Photo: David Dee Delgado/Getty Images

New York City health officials reported zero new coronavirus deaths on Sunday for the first time since the state's first death was recorded on March 11, according to NBC New York.

Why it matters: Once the epicenter of the U.S. and global outbreak, New York successfully flattened its curve and has thus far proven to be a model for how states can safely and cautiously lift lockdown restrictions.

The big picture: In total, New York state has reported over 401,000 confirmed coronavirus cases and over 32,000 deaths. Meanwhile, infections are surging in states across the Sunbelt that moved to quickly reopen after the initial outbreaks, with Florida reporting a record-breaking 15,000 new cases on Sunday.

Go deeper: Coronavirus cases rise in 33 states

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3 hours ago - Health

Florida reports another daily record for coronavirus deaths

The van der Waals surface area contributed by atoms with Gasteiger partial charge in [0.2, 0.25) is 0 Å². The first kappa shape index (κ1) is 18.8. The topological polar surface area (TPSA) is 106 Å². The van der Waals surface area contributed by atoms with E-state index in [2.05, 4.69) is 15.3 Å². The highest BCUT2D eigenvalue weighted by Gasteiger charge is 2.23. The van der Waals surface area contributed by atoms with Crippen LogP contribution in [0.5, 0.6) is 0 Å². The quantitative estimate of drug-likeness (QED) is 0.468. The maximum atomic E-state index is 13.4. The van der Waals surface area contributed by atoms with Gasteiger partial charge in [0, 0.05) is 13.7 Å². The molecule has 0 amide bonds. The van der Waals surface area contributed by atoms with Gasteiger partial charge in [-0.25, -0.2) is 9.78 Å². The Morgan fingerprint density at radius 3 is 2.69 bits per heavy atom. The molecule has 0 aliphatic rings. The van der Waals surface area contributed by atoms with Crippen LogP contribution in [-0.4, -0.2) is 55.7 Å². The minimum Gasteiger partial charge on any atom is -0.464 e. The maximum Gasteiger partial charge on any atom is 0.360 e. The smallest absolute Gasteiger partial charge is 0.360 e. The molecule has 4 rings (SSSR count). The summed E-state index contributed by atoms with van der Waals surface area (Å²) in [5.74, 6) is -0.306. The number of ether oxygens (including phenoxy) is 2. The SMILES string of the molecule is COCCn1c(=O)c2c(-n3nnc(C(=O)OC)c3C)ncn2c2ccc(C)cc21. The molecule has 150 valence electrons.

Nurse practitioner Barbara Corral and a research assistant conduct a COVID-19 vaccination study on August 7 in Hollywood, Florida. Photo: Joe Raedle/Getty Images

Florida's health department on Tuesday reported 276 new coronavirus deaths, surpassing the state's record from July 31.

The big picture: The state also recorded over 5,800 new cases — on the low side for a state that is one of the domestic epicenters for the virus.

Updated 19 hours ago - Health

World coronavirus updates

Data: The Center for Systems Science and Engineering at Johns Hopkins; Map: Axios Visuals

The number of COVID-19 cases surpassed 20 million worldwide on Monday evening, Johns Hopkins data shows.

The big picture: World Health Organization chief Tedros Adhanom Ghebreyesus told a virtual press conference as the world approached the milestone that 750,000 deaths were set to be recorded this week. "Every life lost matters," he said. "But I want to be clear: there are green shoots of hope and... it's never too late to turn the outbreak around."

State coronavirus testing plans fall short of demand

Data: Department of Health and Human Services via Harvard Global Health Institute; Note: New York City's plan is included in New York state; Cartogram: Andrew Witherspoon/Axios

The U.S. plans to test around 600,000 people for the coronavirus every day this month, according to plans that states submitted to the Department of Health and Human Services.

Yes, but: That's likely a drop in testing, compared to July, and it's not enough to meet national demand. By December, states said they plan to ramp up to around a collective 850,000 people tested a day — which also likely will not be enough.